So, Are You Married?

Oh, sorry, was that too personal? Too much, too soon? While it’s not something that we usually ask strangers in the US, it’s a pretty typical get-to-know-you question here in Indonesia. In the US, we more often ask people, “What do you do?” as we tend to attempt to understand who people are based on their occupation. Here, though, people ask a lot about family. For example, once people find out that I don’t have children, they want to know about my siblings – how many I have, and whether they are older or younger. Interestingly, there are words to differentiate between an older sibling (kakak) and a younger sibling (adik) but not specific words to designate gender, you just add male or female to kakak or adik.

Even though I’d heard that people would ask me if I was married, it still surprised me when, about a week into my time in Java, a woman from the dormitory where I was living asked me if I was married. It struck me as odd because we’d been living in the same building for a week and it seems to me like, 1) if I had a husband that I would have brought him with me to Indonesia, assuming, of course, that I was married to someone I like spending time with. And 2) that I would have at least mentioned him in that amount of time. The question, it seems, is mainly just a form of small talk.

Actually, I’ve been feeling a little left out for the past few months, because it was starting to seem like no one cares whether or not I’m married. No one ever asks me, but people ask Febby all the time. Not a good situation for my self-esteem. It could have something to do with the fact that Febby has a long daily commute on public transportation with people who ask lots of personal questions. But finally, a few weeks ago, there were some women who came to P3W for a two-week course and on the first day, they went around the room introducing themselves, and yes, talking about their families.

When it was my turn, I gave a short spiel about being here for a year, studying the language and doing a little bit of everything around the office. Just as I was sitting down, a woman across the room said, “but wait! Are you still single?” I said, “yep” and she was like, “oh, good, just checking!” and we laughed. Oh, one other small thing about asking if someone is married, “no” is not an appropriate response. The answer is “not yet.” Same with do you have children? It is assumed that you will eventually. There’s a cultural difference for you.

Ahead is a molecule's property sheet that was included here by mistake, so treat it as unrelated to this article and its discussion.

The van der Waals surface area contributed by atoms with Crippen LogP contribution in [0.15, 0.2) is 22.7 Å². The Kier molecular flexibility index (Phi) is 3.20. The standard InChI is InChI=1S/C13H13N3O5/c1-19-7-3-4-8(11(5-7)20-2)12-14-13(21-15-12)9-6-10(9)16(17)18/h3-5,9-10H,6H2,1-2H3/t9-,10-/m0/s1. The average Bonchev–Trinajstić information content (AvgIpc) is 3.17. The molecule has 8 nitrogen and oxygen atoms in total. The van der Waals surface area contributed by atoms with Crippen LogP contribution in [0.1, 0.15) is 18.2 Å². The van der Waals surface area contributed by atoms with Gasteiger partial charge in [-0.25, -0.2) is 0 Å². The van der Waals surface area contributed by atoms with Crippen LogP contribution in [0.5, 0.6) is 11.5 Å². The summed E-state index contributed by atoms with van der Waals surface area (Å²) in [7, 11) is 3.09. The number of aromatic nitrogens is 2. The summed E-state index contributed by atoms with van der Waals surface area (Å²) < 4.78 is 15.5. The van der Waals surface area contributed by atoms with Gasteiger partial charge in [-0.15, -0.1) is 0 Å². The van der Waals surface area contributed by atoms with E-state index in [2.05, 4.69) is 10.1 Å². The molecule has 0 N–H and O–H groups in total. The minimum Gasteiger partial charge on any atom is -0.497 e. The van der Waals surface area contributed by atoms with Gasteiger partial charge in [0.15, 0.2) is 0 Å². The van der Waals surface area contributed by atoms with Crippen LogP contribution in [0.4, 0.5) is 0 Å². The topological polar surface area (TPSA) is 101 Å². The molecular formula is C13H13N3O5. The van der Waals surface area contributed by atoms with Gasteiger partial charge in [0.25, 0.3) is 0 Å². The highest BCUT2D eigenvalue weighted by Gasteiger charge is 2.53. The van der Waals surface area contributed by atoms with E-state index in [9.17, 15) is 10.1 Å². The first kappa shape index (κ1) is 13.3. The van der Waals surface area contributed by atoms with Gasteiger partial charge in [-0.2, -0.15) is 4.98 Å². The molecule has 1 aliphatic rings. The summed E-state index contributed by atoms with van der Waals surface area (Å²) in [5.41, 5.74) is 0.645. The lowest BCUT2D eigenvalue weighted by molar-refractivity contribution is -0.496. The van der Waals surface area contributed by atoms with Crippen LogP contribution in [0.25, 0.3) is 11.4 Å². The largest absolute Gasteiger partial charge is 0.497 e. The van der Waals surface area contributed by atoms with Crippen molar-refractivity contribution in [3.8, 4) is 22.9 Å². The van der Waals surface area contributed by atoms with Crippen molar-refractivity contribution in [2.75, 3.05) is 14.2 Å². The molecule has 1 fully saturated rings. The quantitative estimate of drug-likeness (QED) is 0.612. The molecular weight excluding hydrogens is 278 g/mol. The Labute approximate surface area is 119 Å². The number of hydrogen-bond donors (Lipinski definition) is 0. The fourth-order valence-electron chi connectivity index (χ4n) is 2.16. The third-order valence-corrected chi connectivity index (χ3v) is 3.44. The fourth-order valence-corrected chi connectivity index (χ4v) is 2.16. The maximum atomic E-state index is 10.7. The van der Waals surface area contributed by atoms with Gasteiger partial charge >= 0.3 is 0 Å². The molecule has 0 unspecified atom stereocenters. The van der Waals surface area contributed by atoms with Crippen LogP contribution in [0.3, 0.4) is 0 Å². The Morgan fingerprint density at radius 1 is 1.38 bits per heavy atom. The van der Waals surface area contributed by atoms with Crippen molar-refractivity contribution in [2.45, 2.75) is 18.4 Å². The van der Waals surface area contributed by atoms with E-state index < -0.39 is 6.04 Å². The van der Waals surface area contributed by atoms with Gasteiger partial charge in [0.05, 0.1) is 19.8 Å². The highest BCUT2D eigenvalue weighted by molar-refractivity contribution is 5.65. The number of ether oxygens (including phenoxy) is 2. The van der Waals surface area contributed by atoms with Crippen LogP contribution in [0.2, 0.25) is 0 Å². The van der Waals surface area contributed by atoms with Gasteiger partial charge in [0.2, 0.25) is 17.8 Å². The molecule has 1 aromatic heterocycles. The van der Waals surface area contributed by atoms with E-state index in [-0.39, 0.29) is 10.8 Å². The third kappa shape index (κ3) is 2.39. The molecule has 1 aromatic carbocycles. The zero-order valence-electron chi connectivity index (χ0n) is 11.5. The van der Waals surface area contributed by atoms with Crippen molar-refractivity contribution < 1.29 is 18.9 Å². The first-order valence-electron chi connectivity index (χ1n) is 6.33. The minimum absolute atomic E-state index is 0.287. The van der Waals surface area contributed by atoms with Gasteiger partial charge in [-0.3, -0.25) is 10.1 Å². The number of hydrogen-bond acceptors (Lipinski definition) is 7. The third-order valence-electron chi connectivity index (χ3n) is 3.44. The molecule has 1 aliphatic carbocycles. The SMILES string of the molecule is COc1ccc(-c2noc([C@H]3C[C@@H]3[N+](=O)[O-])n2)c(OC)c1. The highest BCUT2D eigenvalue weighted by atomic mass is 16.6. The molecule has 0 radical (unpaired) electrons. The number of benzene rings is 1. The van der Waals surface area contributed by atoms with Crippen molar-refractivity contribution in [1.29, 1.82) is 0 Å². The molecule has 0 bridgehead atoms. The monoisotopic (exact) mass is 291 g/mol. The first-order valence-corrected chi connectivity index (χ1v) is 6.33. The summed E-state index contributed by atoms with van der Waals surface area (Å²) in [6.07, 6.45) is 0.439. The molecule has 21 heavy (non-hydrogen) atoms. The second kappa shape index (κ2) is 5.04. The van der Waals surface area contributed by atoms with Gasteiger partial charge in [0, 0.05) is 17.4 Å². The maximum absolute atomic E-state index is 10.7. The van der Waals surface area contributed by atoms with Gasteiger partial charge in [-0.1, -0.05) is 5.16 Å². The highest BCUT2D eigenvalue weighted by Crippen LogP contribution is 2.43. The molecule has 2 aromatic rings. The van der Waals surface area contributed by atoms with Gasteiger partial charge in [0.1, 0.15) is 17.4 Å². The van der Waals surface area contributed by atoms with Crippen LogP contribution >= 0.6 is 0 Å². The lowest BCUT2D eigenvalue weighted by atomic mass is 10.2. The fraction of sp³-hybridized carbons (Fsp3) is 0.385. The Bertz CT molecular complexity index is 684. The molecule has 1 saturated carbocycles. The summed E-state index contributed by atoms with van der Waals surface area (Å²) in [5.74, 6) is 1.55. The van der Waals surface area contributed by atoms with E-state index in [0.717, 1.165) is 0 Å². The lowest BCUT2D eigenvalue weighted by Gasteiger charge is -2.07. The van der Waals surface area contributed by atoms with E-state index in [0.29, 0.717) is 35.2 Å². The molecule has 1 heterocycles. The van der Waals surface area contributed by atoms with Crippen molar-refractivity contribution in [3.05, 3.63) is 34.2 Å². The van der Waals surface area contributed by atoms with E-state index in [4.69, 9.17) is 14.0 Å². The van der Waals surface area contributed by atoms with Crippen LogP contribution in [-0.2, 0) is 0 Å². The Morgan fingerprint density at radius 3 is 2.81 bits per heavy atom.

Asking people about their families, and also how old they are, helps to establish what title should be used. Titles include, but are not limited to:

Ibu = Mrs/ma’am

Bapak/pak = Mr/sir

Kakak/kak = older sibling (for someone who is close-ish in age but older than you)

Ade = a term of endearment for someone who is younger

Nona = Miss

Tanta = auntie

Mama ade = your mom’s younger sisters

Mama tua = your mom’s older sisters

At least where I live, people don’t use the word “you” very often, even though there are both formal and informal versions of it. Instead, people will speak in the third person just using titles. For example, my host mom has never once referred to herself as “I” when speaking to me, and always calls me Annie (or Eni, as the case may be) and never “you.” I have a hard time getting the hang of always using titles with people, and it seems a little overly formal to someone like me, who thinks that even saying “Aunt Marilyn” is a little much – why wouldn’t I just call her by her first name? I don’t understand.

In Spanish there is a phrase, “tuteame,” which means, “call me tu,” the informal word for “you.” Sometimes I just want to tell people, “it’s ok! Call me kamu, I promise I won’t be offended.” I think maybe I will help them out by inventing the Indonesian equivalent of tuteame: “kamukan saya.” I’m sure it’ll catch on soon.

Just to make my life more complicated, titles are not as straightforward as I’d originally hoped. It is my understanding is that:

  • Anyone can call me nona, but people hardly ever do.
  • Very small children call me tanta.
  • Medium-sized children call me kakak.
  • Anyone older than me can just call me by my first name, with no title.
  • People who I call kakak call me ade.
  • When someone older than me is referring to me while speaking to someone younger than me, they call me kakak.
  • When someone on our staff is talking about another staff person to someone who is not on staff, the staff person may be referred to as either kakak or ibu, regardless of marital status.
  • When I am stuck at the airport because my flight has been overbooked, the men working for the airline call me ibu.
  • When I’m walking down a residential street, as I may have been earlier today, one middle aged man might call me mama ade, while a different man will opt to call me mama tua five minutes later.

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